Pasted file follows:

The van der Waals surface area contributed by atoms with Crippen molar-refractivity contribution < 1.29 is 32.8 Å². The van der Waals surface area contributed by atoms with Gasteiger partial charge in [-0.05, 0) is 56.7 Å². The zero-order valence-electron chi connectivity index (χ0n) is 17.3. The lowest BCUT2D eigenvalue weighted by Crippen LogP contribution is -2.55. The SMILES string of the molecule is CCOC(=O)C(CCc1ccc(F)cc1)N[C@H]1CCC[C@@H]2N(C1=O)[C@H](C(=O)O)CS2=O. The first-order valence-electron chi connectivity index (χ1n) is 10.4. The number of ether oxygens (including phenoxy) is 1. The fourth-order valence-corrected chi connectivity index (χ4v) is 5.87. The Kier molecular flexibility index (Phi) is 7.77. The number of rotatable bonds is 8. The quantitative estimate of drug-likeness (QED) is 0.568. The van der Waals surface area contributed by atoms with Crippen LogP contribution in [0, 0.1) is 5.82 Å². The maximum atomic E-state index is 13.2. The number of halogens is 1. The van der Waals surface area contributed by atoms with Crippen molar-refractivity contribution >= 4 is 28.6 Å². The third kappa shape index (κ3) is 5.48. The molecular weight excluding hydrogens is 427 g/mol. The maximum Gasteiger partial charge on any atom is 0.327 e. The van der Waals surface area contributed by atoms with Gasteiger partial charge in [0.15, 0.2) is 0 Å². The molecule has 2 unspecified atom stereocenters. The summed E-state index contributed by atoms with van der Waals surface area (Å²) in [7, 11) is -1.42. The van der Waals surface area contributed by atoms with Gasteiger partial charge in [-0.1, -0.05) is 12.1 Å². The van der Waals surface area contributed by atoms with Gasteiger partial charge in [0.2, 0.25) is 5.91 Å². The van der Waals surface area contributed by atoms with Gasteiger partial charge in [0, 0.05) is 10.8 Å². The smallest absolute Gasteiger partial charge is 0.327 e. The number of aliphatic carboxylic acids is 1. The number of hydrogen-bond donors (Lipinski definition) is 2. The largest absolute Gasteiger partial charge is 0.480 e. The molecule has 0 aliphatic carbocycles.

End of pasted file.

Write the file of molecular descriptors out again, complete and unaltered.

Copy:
The van der Waals surface area contributed by atoms with Crippen molar-refractivity contribution < 1.29 is 32.8 Å². The van der Waals surface area contributed by atoms with Gasteiger partial charge in [-0.05, 0) is 56.7 Å². The zero-order valence-electron chi connectivity index (χ0n) is 17.3. The lowest BCUT2D eigenvalue weighted by Crippen LogP contribution is -2.55. The SMILES string of the molecule is CCOC(=O)C(CCc1ccc(F)cc1)N[C@H]1CCC[C@@H]2N(C1=O)[C@H](C(=O)O)CS2=O. The first-order valence-electron chi connectivity index (χ1n) is 10.4. The number of ether oxygens (including phenoxy) is 1. The fourth-order valence-corrected chi connectivity index (χ4v) is 5.87. The Kier molecular flexibility index (Phi) is 7.77. The number of rotatable bonds is 8. The quantitative estimate of drug-likeness (QED) is 0.568. The van der Waals surface area contributed by atoms with Crippen LogP contribution in [0, 0.1) is 5.82 Å². The maximum atomic E-state index is 13.2. The number of halogens is 1. The van der Waals surface area contributed by atoms with Crippen molar-refractivity contribution >= 4 is 28.6 Å². The third kappa shape index (κ3) is 5.48. The molecular weight excluding hydrogens is 427 g/mol. The maximum Gasteiger partial charge on any atom is 0.327 e. The van der Waals surface area contributed by atoms with Gasteiger partial charge in [0.15, 0.2) is 0 Å². The molecule has 2 unspecified atom stereocenters. The summed E-state index contributed by atoms with van der Waals surface area (Å²) in [7, 11) is -1.42. The van der Waals surface area contributed by atoms with Gasteiger partial charge in [-0.1, -0.05) is 12.1 Å². The van der Waals surface area contributed by atoms with Gasteiger partial charge in [0.2, 0.25) is 5.91 Å². The van der Waals surface area contributed by atoms with Gasteiger partial charge in [0, 0.05) is 10.8 Å². The smallest absolute Gasteiger partial charge is 0.327 e. The number of aliphatic carboxylic acids is 1. The number of hydrogen-bond donors (Lipinski definition) is 2. The largest absolute Gasteiger partial charge is 0.480 e. The molecule has 0 aliphatic carbocycles.